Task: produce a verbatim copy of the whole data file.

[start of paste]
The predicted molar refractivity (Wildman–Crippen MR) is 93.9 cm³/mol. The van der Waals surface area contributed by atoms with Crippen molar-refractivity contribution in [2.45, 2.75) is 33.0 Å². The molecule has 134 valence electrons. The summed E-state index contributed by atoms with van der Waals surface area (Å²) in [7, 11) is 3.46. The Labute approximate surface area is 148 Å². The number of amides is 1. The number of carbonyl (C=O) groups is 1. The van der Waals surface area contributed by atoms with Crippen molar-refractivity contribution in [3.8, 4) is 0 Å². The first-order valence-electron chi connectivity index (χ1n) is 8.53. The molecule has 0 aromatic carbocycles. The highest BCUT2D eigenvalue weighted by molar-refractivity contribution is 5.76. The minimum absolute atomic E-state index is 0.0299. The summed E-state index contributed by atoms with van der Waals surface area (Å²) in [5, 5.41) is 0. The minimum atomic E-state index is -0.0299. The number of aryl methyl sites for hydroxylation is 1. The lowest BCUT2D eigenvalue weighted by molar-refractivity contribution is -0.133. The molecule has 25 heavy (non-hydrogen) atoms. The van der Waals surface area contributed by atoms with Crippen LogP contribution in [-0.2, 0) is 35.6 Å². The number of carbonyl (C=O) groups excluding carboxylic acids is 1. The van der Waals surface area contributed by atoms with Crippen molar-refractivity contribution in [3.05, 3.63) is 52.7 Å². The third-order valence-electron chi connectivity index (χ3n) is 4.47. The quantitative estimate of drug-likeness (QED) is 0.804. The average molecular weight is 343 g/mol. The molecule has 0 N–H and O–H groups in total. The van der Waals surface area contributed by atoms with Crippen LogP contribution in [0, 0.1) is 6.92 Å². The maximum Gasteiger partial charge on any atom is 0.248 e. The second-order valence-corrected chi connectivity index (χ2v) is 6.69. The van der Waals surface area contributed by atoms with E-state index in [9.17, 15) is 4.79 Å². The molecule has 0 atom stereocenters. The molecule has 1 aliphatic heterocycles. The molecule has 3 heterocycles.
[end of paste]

The predicted molar refractivity (Wildman–Crippen MR) is 93.9 cm³/mol. The van der Waals surface area contributed by atoms with Crippen molar-refractivity contribution in [2.45, 2.75) is 33.0 Å². The molecule has 134 valence electrons. The summed E-state index contributed by atoms with van der Waals surface area (Å²) in [7, 11) is 3.46. The Labute approximate surface area is 148 Å². The number of amides is 1. The number of carbonyl (C=O) groups is 1. The van der Waals surface area contributed by atoms with Crippen molar-refractivity contribution in [3.8, 4) is 0 Å². The first-order valence-electron chi connectivity index (χ1n) is 8.53. The molecule has 0 aromatic carbocycles. The highest BCUT2D eigenvalue weighted by molar-refractivity contribution is 5.76. The minimum absolute atomic E-state index is 0.0299. The summed E-state index contributed by atoms with van der Waals surface area (Å²) in [5, 5.41) is 0. The minimum atomic E-state index is -0.0299. The number of aryl methyl sites for hydroxylation is 1. The lowest BCUT2D eigenvalue weighted by molar-refractivity contribution is -0.133. The molecule has 25 heavy (non-hydrogen) atoms. The van der Waals surface area contributed by atoms with Crippen LogP contribution in [-0.2, 0) is 35.6 Å². The number of carbonyl (C=O) groups excluding carboxylic acids is 1. The van der Waals surface area contributed by atoms with Crippen molar-refractivity contribution in [3.05, 3.63) is 52.7 Å². The third-order valence-electron chi connectivity index (χ3n) is 4.47. The quantitative estimate of drug-likeness (QED) is 0.804. The average molecular weight is 343 g/mol. The molecule has 0 N–H and O–H groups in total. The van der Waals surface area contributed by atoms with Crippen LogP contribution in [0, 0.1) is 6.92 Å². The maximum Gasteiger partial charge on any atom is 0.248 e. The second-order valence-corrected chi connectivity index (χ2v) is 6.69. The van der Waals surface area contributed by atoms with E-state index in [9.17, 15) is 4.79 Å². The molecule has 0 atom stereocenters. The molecule has 1 aliphatic heterocycles. The molecule has 3 heterocycles.